Although making any kind of political prediction at present is a fool’s errand, it seems to be a question of when, rather than if, we get the next Pensions Bill. The indications are that a Bill will be included in the next Queen’s speech. It now appears that this will take place “at the end of May”. However, with the timing of her departure still unknown, your bet is as good as mine as to when the Bill will actually emerge.
But, what can we expect when it is finally introduced?
What do we already know?
Many of the headline measures are already known. For example, we can expect the Bill to contain:
- the proposed new powers for the Pensions Regulator
- a new regulatory framework for DB consolidators
- measures to enable Royal Mail to establish its collective DC (CDC) scheme, and
- measures to facilitate the creation of online pension dashboards.
However, much of the detail associated with these proposals is still to be confirmed. So what should you look out for when the Bill is published?
New powers for the Regulator
The Government’s response to the consultation on strengthening the Pensions Regulator confirmed its plans to give the Regulator new powers and to strengthen and streamline the existing regulatory framework. However, much of the detail was said to be subject to further consideration. Therefore, when the Bill is introduced attention will focus on:
- the precise terms of the new criminal offence of wilful or reckless behaviour
- the timing and content of the new Declaration of Intent which corporate sponsors will need to issue to the Regulator and trustees on corporate transactions and re-financing
- the timing of the notification requirements linked to the proposed new notifiable events, and
- the terms of the proposed new scheme-based tests for issuing financial support directions (which will be renamed ‘financial support notices’).
The Government’s response to its consultation on DB consolidation is still awaited. Whilst it appears, in principle, to support the establishment of DB consolidator vehicles, the success of these arrangements will to a large extent depend upon the terms of the regulatory framework that the Government puts in place. In particular, the ability of consolidators to offer more favourable pricing than buy-out providers and to reassure apprehensive trustees will depend upon:
- the relative strength of the funding requirements that will apply to DB consolidators compared with insurers
- the terms of the “regulatory gateway” (if any) that is introduced to limit the schemes that can transfer to a consolidator, and
- the extent of the Regulator’s powers to effectively supervise consolidator vehicles (and the associated buffer funds).
The current impetus to introduce legislation to facilitate the establishment of CDC schemes has been provided by the Royal Mail’s wish to introduce a CDC scheme for its staff. When the draft legislation is published it will be interesting to see to what extent, if any, the legislation provides scope for different CDC models to be developed. The nature of the disclosure requirements will also be significant given how crucial member communications will be to the long-term success of these arrangements.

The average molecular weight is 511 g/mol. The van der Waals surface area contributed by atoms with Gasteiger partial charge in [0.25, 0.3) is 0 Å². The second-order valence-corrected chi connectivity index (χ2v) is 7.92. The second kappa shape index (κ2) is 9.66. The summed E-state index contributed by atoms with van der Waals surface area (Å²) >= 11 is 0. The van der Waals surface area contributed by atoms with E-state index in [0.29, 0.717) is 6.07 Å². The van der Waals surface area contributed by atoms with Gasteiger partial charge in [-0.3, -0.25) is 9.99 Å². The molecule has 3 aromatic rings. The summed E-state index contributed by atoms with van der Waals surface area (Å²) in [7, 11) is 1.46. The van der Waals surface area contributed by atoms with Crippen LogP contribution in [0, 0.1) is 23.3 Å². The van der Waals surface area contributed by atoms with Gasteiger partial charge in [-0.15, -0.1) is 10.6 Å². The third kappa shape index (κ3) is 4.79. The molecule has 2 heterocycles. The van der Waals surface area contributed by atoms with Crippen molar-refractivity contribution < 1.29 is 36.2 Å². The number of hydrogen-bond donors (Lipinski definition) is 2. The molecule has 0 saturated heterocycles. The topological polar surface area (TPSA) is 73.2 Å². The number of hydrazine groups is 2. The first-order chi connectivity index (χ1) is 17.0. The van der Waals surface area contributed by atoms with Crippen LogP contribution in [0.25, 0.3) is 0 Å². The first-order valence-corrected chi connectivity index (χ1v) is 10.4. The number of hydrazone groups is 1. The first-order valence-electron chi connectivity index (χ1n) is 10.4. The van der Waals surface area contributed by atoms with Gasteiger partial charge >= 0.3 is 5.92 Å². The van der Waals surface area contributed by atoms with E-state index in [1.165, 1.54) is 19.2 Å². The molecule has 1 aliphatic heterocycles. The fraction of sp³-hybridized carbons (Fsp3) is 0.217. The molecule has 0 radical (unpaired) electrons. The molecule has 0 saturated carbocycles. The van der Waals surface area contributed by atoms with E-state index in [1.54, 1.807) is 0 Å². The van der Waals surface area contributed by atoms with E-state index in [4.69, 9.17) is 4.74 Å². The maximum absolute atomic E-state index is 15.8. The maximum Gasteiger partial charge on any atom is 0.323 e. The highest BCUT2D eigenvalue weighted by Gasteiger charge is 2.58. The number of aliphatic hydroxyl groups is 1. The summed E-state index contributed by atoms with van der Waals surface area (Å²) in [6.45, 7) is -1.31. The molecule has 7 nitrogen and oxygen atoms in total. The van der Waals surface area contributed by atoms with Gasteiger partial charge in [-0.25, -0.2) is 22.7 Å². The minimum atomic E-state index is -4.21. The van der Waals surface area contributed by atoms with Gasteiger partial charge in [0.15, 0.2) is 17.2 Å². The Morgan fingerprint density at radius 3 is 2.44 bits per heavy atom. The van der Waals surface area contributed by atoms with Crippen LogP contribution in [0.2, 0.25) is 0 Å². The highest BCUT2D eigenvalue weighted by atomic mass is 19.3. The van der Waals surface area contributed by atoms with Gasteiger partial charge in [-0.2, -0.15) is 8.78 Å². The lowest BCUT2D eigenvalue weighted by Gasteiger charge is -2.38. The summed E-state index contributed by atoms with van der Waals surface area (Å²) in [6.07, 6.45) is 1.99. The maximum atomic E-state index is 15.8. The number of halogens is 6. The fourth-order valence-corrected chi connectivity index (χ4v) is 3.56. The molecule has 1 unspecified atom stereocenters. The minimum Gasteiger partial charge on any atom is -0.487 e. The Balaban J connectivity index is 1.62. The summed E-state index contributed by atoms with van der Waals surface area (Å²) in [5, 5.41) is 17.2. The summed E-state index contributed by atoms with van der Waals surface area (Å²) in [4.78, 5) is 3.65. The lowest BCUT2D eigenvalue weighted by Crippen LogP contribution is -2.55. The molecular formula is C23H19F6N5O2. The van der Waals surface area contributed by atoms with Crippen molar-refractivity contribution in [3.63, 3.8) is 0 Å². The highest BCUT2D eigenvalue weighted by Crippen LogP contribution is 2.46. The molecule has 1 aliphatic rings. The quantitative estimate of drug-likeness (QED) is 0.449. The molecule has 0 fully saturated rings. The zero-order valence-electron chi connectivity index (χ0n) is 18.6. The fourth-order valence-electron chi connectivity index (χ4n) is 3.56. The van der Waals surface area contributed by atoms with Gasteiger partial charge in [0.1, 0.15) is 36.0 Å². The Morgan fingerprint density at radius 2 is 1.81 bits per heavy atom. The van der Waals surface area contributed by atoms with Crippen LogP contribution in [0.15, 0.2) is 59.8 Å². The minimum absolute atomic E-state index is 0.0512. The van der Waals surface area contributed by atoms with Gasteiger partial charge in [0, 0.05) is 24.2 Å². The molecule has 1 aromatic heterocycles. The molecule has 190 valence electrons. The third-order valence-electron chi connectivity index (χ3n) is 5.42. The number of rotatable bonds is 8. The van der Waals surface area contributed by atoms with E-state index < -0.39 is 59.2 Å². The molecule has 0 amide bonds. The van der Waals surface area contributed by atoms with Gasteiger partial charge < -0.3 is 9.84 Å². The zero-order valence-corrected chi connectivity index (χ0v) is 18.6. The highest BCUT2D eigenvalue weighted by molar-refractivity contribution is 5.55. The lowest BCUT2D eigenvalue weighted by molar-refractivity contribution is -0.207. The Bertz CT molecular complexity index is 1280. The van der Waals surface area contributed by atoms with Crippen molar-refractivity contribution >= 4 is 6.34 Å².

The Government has also given the green light to the creation of online pension dashboards. We can expect the Pensions Bill to contain a power to enable the Secretary of State to phase in a requirement for pension schemes and providers to supply data to the dashboards. However, the Bill is unlikely to shed any more light on the type of data that will need to be provided or the timetable according to which different sizes and types of scheme will be required to supply this information. Those details have been left for the industry steering group, to be formed by the Money and Pensions Service, to determine.
What else can we expect?
Alongside the headline changes that have already been consulted on, it is also likely that the Bill will contain changes to:
- the scheme funding regime – to require DB schemes to set a long-term objective, although the critical thing to look out for will be whether there is any attempt to introduce a statutory requirement for schemes to fund towards this
- the GMP conversion legislation – to clarify areas of uncertainty, such as how the employer consent requirements operate where former employers have left the scheme and the level of benefits that need to be provided to dependants, and to streamline the process, for example, by removing the requirement to consult affected members, and
- the role and powers of the Pensions Ombudsman – for example, to enable it to help parties reach a settlement through mediation.
It would also not be surprising if the Bill contained measures which:
- place additional restrictions on statutory transfers to help combat pension scams, such as restoring the need for an employment link where there is a transfer to an occupational pension scheme, and
- introduce a requirement for defined benefit schemes to produce a Chair’s statement.
So, there will be much to look out for when the Pensions Bill is finally unveiled. Whenever that may be.